Pages of History: Volume One, Secrets of the Ancients and Volume Two, Blazing New Trails are hardcover books that use a time-travel story approach to cover world history. The books function like chapter books because of the underlying story of time travelers James and Lance and the predicaments in which they find themselves. Our heroes are joined by talking birds and cats and other odd characters. These “unhistorical” characters plus the time travel device make for lively story telling rather than dry history. Both books are well written and should make great read-aloud stories for the family while they also teach a great deal of history.
The colorful covers on the hardcover editions and occasional black-and-white illustrations add visual interest, while the relatively large font and layout of the text itself makes it easy on the eyes. Children about fourth grade and up should be able to read the books themselves.
The first book covers from Creation through the Reformation in its 444 pages while the second book picks up later in the Reformation and continues up to the present in 331 pages. These books are not intended to provide comprehensive coverage for all of world history; think of them as a Protestant presentation of the history of western civilization.
Each Pages of History volume has a companion Transition Guide written by Julie Etter. While Pages of History books can be used on their own, the Transitions Guides turn them into complete courses. Transition Guides are available in either print or ebook editions. The first Transition Guide has 19 lessons while the second has 13. Each lesson has plans for five days or “sessions” per week.
The Transition Guides incorporate the Veritas flashcards plus additional books. Volume One correlates with the first three sets of Veritas flashcards while the second volume coordinates with the last two sets of Veritas flashcards. Volume One also uses the supplemental books Adam and His Kin, God King, The Children's Homer, The Boy's and Girl's Herodotus, Beowulf, and King Arthur and His Knights. Volume Two uses Alone Yet Not Alone, Augustine: The Farmer Boy, Children of the Covered Wagon, First Voyage to America, The Hiding Place, Johnny Tremain, Of Plymouth Plantation, Sergeant York and the Great War, and With Lee in Virginia. While, technically, you can cover both books in one school year (32 weeks), it might be difficult to work through all of these books and accomplish the other lesson activities in one year. So you might consider completing only one volume per year. Note that Veritas' history courses that spread Pages of History over five years cover only the period of history encompassed in one set of flashcards per year, but they add many more supplemental resources each year.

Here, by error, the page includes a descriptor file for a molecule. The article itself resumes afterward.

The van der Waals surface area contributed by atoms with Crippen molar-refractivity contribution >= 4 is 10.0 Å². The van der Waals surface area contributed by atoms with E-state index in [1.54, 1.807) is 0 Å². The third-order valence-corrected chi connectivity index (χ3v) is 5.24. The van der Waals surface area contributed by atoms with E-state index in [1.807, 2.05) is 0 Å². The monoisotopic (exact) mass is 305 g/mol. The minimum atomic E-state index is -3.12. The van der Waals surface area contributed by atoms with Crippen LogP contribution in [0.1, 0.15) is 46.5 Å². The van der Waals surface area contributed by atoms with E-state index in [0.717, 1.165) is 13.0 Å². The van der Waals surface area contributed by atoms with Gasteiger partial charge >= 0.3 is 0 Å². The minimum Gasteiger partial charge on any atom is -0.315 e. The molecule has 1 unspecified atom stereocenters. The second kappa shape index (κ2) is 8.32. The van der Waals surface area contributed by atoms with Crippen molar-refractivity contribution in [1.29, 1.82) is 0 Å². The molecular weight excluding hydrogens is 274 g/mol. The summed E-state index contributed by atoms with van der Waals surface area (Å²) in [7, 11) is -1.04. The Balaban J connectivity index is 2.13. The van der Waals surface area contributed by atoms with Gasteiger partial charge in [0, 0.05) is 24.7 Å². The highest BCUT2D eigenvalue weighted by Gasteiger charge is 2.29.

The five Transition Guide “sessions” for each lesson follow a similar pattern each week, but with a few variations. The first session assigns a chapter of Pages of History to be read and provides a series of discussion questions for the chapter. The discussion questions are labeled for use in the various sessions through the week rather than all at once. The first session also has comprehension questions for the chapter. For the second session, the focus is on the pertinent flashcards. You will read the information on the cards then have students answer comprehension questions based on the flashcards. In the second session, you will also read from the supplemental books and discuss a short series of questions. The third session begins with a project that might be something like memorization, composition, creating a presentation, or giving an oral presentation. The third session sometimes also includes additional reading and, sometimes, discussion questions. During the fourth session, you will work again with flashcards and do additional reading and questions from supplemental books. The fifth session has an optional project. This might be filling-in-the blanks, completing a chronology, a hands-on activity (e.g., making invisible ink), recreating the menu for an authentic Thanksgiving meal, creative writing, art appreciation activity, taking an exam, or other activity. There is a mid-term exam after lesson 15 in the first guide and a final exam at the end of the second guide, reflecting use of both guides for one school year.
You will need to decide which of the activities to use with your children. Some will be too challenging for young children. You might have older students write out answers to some questions while allowing younger children to do give an oral response. Use your own judgment for both pacing the course and using activities.
While Veritas suggests Pages of History books for students as young as second grade and up through sixth grade, Transition Guide lessons seem most appropriate for students at least fourth grade and above.
The Protestant viewpoint in Pages of History is very obvious and intentional. It dominates the last section of Volume One and the first part of Volume Two, much as you would expect since this is the period of the Reformation and its aftermath. That makes them a good fit for those who want to teach from a Protestant perspective, but not for others.
Pages of History volumes have to be one of the most enjoyable ways of learning history. The Transition Guides expand and reinforce students' knowledge of key historical events while also enhancing the study with good literature. All of this makes for an excellent foundation in world history for students in the elementary grades.